Measurement of Ether-Type Fuel Icing Inhibitors in Aviation Fuels
Fuel system icing inhibitors are added to jet fuel to prevent freezing of the water content at flight altitude. Their concentration in water and therefore the freezing point correlates with the refractive index.
Getting ready for take off
Jet fuel contains up to 30 ppm water. The outside temperature at flight altitude is below -50 °C, so icing of water in jet fuel must be inhibited. Frozen water in jet fuel may cause blocking of the fuel feed system, which is what caused the crash of British Airways’ Boeing 777 at London Heathrow Airport on January 17th, 2008. In both military aviation and civil aviation, the addition of a fuel system icing inhibitor (FSII) to jet fuel is mandatory, depending on flight route, altitude, season and aircraft.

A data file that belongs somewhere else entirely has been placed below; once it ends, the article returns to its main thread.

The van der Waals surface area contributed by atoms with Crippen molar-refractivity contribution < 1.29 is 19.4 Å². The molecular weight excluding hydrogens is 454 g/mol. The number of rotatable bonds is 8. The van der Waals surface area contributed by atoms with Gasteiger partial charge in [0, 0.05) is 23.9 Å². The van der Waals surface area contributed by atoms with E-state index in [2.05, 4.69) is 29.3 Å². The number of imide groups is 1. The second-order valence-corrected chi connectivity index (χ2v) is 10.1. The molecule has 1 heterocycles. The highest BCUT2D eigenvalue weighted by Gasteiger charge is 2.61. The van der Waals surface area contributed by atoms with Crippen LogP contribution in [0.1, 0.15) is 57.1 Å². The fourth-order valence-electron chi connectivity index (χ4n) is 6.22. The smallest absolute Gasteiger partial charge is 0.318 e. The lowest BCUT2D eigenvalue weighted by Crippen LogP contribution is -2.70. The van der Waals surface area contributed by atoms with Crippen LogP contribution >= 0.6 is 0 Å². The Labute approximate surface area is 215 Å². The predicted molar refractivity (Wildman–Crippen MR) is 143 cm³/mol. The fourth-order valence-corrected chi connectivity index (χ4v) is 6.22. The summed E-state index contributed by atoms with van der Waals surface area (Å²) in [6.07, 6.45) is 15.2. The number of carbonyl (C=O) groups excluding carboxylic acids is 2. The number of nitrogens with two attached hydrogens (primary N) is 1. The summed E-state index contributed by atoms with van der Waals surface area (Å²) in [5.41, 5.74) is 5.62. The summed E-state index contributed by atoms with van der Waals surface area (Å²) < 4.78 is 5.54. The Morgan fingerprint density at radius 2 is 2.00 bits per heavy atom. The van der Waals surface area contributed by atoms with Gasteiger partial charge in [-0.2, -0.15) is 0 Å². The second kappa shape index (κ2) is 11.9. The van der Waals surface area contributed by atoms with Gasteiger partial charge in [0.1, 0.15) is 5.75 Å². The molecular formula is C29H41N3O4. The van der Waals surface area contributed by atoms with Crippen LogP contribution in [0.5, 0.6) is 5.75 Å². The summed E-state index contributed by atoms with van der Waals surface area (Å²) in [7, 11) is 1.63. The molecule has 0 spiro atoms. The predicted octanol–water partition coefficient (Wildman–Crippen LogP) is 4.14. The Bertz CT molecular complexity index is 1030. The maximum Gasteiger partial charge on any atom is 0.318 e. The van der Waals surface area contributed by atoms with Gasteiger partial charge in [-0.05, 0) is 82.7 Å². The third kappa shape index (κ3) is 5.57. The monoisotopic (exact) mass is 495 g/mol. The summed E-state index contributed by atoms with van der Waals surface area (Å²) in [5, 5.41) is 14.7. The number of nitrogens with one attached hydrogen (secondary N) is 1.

FSII, like Diethylene Glycol Monomethyl Ether (DiEGME), has to be added to jet fuel in a final concentration of 0.10 % v/v to 0.15 % v/v. To analyze absolute FSII content in jet fuels, ASTM standards require the use of refractometry for measuring water extracts.
Verifying FSII content in jet fuels with Abbemat refractometers
According to the international ASTM D 5006-03 "Standard Test Method for Measurement of Fuel System Icing Inhibitors (Ether Type) in Aviation Fuels", jet fuels have to be analyzed refractometrically at a defined temperature. The preconfigured scale "FSII ASTM D 5006" in Anton Paar´s Abbemat refractometer will automatically adjust the prism and the sample to 20.0 °C with an accuracy of up to ±0.03 °C and directly show %v/v of DiEGME in the prepared sample.
Compared to other methods used for DiEGME determination, like e.g. gas chromatography, the advantage of refractive index determination lies in the rapid sample preparation and measurement.
The determination of fuel system icing inhibitors according to ASTM D5006-03 is further specified in the corresponding Application Report.